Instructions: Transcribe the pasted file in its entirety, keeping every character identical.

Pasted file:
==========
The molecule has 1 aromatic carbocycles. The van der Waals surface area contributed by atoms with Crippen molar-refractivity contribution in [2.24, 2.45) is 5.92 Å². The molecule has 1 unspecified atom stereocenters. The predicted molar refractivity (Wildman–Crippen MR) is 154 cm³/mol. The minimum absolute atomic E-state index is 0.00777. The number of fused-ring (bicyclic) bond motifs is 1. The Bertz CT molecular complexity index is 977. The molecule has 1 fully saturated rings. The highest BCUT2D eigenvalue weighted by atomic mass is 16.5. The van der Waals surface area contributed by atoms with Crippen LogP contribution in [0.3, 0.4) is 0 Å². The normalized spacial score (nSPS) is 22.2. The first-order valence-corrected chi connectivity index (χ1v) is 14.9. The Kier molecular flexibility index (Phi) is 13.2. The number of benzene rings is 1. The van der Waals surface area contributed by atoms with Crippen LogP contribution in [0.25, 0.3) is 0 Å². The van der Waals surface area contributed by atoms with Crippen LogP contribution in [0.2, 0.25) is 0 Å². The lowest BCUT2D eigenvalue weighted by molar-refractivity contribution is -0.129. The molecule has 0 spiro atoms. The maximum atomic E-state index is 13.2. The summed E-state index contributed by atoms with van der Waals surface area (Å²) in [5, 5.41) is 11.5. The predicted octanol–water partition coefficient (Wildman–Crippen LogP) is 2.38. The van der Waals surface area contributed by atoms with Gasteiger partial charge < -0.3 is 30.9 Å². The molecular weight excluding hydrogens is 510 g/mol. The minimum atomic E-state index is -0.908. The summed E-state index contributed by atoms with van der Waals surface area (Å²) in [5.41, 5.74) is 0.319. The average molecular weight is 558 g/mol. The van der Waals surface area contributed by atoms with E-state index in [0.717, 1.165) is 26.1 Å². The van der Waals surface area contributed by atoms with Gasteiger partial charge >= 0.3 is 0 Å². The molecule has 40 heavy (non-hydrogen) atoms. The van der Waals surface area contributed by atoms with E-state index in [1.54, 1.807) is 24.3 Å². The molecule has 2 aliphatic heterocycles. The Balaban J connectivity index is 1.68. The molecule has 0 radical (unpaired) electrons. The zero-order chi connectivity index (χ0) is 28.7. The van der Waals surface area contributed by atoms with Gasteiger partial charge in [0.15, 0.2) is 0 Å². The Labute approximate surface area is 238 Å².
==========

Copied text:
The molecule has 1 aromatic carbocycles. The van der Waals surface area contributed by atoms with Crippen molar-refractivity contribution in [2.24, 2.45) is 5.92 Å². The molecule has 1 unspecified atom stereocenters. The predicted molar refractivity (Wildman–Crippen MR) is 154 cm³/mol. The minimum absolute atomic E-state index is 0.00777. The number of fused-ring (bicyclic) bond motifs is 1. The Bertz CT molecular complexity index is 977. The molecule has 1 fully saturated rings. The highest BCUT2D eigenvalue weighted by atomic mass is 16.5. The van der Waals surface area contributed by atoms with Crippen LogP contribution in [0.3, 0.4) is 0 Å². The normalized spacial score (nSPS) is 22.2. The first-order valence-corrected chi connectivity index (χ1v) is 14.9. The Kier molecular flexibility index (Phi) is 13.2. The number of benzene rings is 1. The van der Waals surface area contributed by atoms with Crippen LogP contribution in [0.25, 0.3) is 0 Å². The van der Waals surface area contributed by atoms with Crippen LogP contribution in [0.2, 0.25) is 0 Å². The lowest BCUT2D eigenvalue weighted by molar-refractivity contribution is -0.129. The molecule has 0 spiro atoms. The maximum atomic E-state index is 13.2. The summed E-state index contributed by atoms with van der Waals surface area (Å²) in [5, 5.41) is 11.5. The predicted octanol–water partition coefficient (Wildman–Crippen LogP) is 2.38. The van der Waals surface area contributed by atoms with Gasteiger partial charge < -0.3 is 30.9 Å². The molecular weight excluding hydrogens is 510 g/mol. The minimum atomic E-state index is -0.908. The summed E-state index contributed by atoms with van der Waals surface area (Å²) in [5.41, 5.74) is 0.319. The average molecular weight is 558 g/mol. The van der Waals surface area contributed by atoms with E-state index in [0.717, 1.165) is 26.1 Å². The van der Waals surface area contributed by atoms with Gasteiger partial charge >= 0.3 is 0 Å². The molecule has 40 heavy (non-hydrogen) atoms. The van der Waals surface area contributed by atoms with E-state index in [1.54, 1.807) is 24.3 Å². The molecule has 2 aliphatic heterocycles. The Balaban J connectivity index is 1.68. The molecule has 0 radical (unpaired) electrons. The zero-order chi connectivity index (χ0) is 28.7. The van der Waals surface area contributed by atoms with Gasteiger partial charge in [0.15, 0.2) is 0 Å². The Labute approximate surface area is 238 Å².